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From The Grace of The Gamelan to The Pulse of The Underground: The Power and Passion of Music in Bali  

by on Wednesday, 5 April 20062 Comments | 1,222 views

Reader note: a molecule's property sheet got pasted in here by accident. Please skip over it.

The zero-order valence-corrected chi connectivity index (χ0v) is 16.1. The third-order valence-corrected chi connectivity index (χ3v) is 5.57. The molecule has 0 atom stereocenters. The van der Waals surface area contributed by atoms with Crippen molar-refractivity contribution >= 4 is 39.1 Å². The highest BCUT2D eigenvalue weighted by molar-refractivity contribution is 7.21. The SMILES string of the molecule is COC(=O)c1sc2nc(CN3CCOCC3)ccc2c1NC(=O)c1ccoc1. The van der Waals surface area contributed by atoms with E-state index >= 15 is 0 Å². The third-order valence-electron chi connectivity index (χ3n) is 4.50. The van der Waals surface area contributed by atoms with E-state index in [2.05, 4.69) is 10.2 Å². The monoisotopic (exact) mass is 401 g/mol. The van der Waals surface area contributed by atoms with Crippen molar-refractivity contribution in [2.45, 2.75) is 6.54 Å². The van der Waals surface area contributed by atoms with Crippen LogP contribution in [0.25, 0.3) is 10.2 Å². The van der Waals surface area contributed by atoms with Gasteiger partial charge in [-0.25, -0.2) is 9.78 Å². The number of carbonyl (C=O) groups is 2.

A life without music would be unthinkable in Bali. Here music is woven into the very fabric of society, playing an essential role in ceremonies to mark the turning of the life cycle, to celebrate the anniversaries of temples and to accompany potent days in the traditional calendar. Music reaffirms the value of tradition, and expresses Balinese creativity, innovation and aspirations for the future. It brings people together to play and to enjoy, solidifying a sense of community and culture. Virtually any day, anywhere in Bali, if you listen hard enough, you can hear the sweet tones of music in the air.